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Cytokine. 2019 Jan 23. pii: S1043-4666(19)30002-X. doi: 10.1016/j.cyto.2018.12.014. [Epub ahead of print]

Novel genetic associations with interferon in systemic lupus erythematosus identified by replication and fine-mapping of trait-stratified genome-wide screen.

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Colton Center for Autoimmunity, New York University School of Medicine, New York, NY, USA.
Division of Rheumatology, Mayo Clinic, Rochester, MN, USA.
Arthritis & Clinical Immunology Program, Oklahoma Medical Research Foundation, Oklahoma City, OK, USA.
Department of Biostatistical Sciences, Wake Forest School of Medicine, Winston-Salem, NC, USA.
Cincinnati Children's Hospital Medical Center, University of Cincinnati College of Medicine and Cincinnati VA Medical Center, Cincinnati, OH, USA.
Colton Center for Autoimmunity, New York University School of Medicine, New York, NY, USA. Electronic address:



High serum interferon alpha (IFN-α) is an important heritable phenotype in systemic lupus erythematosus (SLE) which is involved in primary disease pathogenesis. High vs. low levels of IFN-α are associated with disease severity and account for some of the biological heterogeneity between SLE patients. The aim of the study was to replicate and fine-map previously detected genetic associations with serum IFN-α in SLE.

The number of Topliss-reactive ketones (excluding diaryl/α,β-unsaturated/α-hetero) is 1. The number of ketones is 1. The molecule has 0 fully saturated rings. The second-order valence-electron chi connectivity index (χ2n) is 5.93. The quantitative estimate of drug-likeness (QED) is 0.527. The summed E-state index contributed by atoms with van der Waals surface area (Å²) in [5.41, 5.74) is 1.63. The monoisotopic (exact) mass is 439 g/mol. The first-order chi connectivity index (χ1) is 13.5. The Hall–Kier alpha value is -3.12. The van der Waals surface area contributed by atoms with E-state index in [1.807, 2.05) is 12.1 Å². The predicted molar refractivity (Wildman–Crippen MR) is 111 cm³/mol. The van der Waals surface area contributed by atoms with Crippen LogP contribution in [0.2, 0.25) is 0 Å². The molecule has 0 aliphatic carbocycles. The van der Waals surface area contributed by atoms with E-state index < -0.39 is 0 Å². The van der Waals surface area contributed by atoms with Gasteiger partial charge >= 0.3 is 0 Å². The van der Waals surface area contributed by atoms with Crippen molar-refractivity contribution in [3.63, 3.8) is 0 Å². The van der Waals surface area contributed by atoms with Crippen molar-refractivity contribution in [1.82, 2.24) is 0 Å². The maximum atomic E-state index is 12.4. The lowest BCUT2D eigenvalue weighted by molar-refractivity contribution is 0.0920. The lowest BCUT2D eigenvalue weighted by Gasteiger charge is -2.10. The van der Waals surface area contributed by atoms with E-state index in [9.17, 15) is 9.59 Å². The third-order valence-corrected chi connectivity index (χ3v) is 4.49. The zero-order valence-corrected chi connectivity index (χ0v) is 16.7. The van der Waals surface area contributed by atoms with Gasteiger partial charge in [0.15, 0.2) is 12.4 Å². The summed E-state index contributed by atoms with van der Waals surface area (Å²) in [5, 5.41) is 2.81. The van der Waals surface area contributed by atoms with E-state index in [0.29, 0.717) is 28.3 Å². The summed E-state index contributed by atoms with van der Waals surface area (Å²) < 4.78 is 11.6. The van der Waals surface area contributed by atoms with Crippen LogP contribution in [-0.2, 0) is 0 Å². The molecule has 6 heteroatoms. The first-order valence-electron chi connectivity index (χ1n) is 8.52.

We previously undertook a case-case genome-wide association study of SLE patients stratified by ancestry and extremes of phenotype in serum IFN-α. Single nucleotide polymorphisms (SNPs) in seven loci identified in this screen were selected for follow up in a large independent cohort of 1370 SLE patients (703 European-ancestry, 432 African ancestry, and 235 Amerindian ancestry). Each ancestral background was analyzed separately, and ancestry-informative markers were used to control for ancestry and admixture.


We find a rare haplotype spanning the promoter region of EFNA5 that is strongly associated with serum IFN-α in both African-American and European-American SLE patients (OR = 3.0, p = 3.7 × 10-6). We also find SNPs in the PPM1H, PTPRM, and NRGN regions associated with IFN-α levels in European-American, Amerindian, and African-American SLE patients respectively. Many of these associations are within regulatory regions of the gene, suggesting an impact on transcription.


This study demonstrates the power of molecular sub-phenotypes to reveal genetic factors involved in complex autoimmune disease. The distinct associations observed in different ancestral backgrounds emphasize the heterogeneity of molecular pathogenesis in SLE.


Autoimmunity; Genetics; Interferon


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